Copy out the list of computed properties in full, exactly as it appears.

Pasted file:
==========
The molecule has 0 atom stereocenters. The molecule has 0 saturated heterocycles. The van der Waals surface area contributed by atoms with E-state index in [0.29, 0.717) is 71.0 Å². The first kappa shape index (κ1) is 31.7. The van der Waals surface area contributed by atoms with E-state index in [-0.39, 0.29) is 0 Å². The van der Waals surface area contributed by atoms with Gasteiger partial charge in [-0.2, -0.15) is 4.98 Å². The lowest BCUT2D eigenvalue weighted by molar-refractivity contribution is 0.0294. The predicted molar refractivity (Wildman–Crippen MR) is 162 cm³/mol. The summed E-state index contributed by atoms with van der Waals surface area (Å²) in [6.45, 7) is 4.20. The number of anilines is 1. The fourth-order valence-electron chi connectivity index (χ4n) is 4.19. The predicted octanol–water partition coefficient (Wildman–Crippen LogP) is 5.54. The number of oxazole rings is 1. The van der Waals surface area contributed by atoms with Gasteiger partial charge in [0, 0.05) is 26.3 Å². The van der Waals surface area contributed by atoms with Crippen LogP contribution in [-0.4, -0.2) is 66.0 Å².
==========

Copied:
The molecule has 0 atom stereocenters. The molecule has 0 saturated heterocycles. The van der Waals surface area contributed by atoms with E-state index in [0.29, 0.717) is 71.0 Å². The first kappa shape index (κ1) is 31.7. The van der Waals surface area contributed by atoms with E-state index in [-0.39, 0.29) is 0 Å². The van der Waals surface area contributed by atoms with Gasteiger partial charge in [-0.2, -0.15) is 4.98 Å². The lowest BCUT2D eigenvalue weighted by molar-refractivity contribution is 0.0294. The predicted molar refractivity (Wildman–Crippen MR) is 162 cm³/mol. The summed E-state index contributed by atoms with van der Waals surface area (Å²) in [6.45, 7) is 4.20. The number of anilines is 1. The fourth-order valence-electron chi connectivity index (χ4n) is 4.19. The predicted octanol–water partition coefficient (Wildman–Crippen LogP) is 5.54. The number of oxazole rings is 1. The van der Waals surface area contributed by atoms with Gasteiger partial charge in [0, 0.05) is 26.3 Å². The van der Waals surface area contributed by atoms with Crippen LogP contribution in [-0.4, -0.2) is 66.0 Å².